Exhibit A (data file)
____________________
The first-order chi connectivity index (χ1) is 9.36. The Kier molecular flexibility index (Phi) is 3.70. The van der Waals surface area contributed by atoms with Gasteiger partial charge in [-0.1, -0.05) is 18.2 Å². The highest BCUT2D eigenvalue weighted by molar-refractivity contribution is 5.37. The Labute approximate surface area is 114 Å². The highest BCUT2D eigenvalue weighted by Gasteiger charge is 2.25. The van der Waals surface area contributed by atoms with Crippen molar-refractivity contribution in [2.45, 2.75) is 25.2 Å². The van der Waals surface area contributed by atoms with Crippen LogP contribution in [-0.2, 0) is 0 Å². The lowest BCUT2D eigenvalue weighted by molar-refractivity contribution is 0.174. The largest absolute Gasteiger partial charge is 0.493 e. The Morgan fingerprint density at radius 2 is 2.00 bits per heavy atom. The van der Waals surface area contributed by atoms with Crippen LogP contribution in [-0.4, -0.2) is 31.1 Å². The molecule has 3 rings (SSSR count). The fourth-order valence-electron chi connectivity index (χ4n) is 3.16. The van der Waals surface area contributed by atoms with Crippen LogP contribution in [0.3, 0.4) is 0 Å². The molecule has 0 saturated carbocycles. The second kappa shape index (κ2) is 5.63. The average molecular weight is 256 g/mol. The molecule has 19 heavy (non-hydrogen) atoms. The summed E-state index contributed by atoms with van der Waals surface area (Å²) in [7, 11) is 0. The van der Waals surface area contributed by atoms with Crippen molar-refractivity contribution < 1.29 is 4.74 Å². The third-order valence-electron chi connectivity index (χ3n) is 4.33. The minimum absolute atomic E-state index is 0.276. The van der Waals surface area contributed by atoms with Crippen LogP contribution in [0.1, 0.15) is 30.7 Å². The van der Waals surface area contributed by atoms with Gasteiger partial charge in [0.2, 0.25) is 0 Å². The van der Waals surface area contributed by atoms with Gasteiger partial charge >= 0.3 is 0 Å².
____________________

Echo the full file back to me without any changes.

The first-order chi connectivity index (χ1) is 9.36. The Kier molecular flexibility index (Phi) is 3.70. The van der Waals surface area contributed by atoms with Gasteiger partial charge in [-0.1, -0.05) is 18.2 Å². The highest BCUT2D eigenvalue weighted by molar-refractivity contribution is 5.37. The Labute approximate surface area is 114 Å². The highest BCUT2D eigenvalue weighted by Gasteiger charge is 2.25. The van der Waals surface area contributed by atoms with Crippen molar-refractivity contribution in [2.45, 2.75) is 25.2 Å². The van der Waals surface area contributed by atoms with Crippen LogP contribution in [-0.2, 0) is 0 Å². The lowest BCUT2D eigenvalue weighted by molar-refractivity contribution is 0.174. The largest absolute Gasteiger partial charge is 0.493 e. The Morgan fingerprint density at radius 2 is 2.00 bits per heavy atom. The van der Waals surface area contributed by atoms with Crippen LogP contribution in [-0.4, -0.2) is 31.1 Å². The molecule has 3 rings (SSSR count). The fourth-order valence-electron chi connectivity index (χ4n) is 3.16. The van der Waals surface area contributed by atoms with Crippen LogP contribution in [0.3, 0.4) is 0 Å². The molecule has 0 saturated carbocycles. The second kappa shape index (κ2) is 5.63. The average molecular weight is 256 g/mol. The molecule has 19 heavy (non-hydrogen) atoms. The summed E-state index contributed by atoms with van der Waals surface area (Å²) in [7, 11) is 0. The van der Waals surface area contributed by atoms with Crippen molar-refractivity contribution < 1.29 is 4.74 Å². The third-order valence-electron chi connectivity index (χ3n) is 4.33. The minimum absolute atomic E-state index is 0.276. The van der Waals surface area contributed by atoms with Crippen LogP contribution in [0.1, 0.15) is 30.7 Å². The van der Waals surface area contributed by atoms with Gasteiger partial charge in [0.2, 0.25) is 0 Å². The van der Waals surface area contributed by atoms with Gasteiger partial charge >= 0.3 is 0 Å².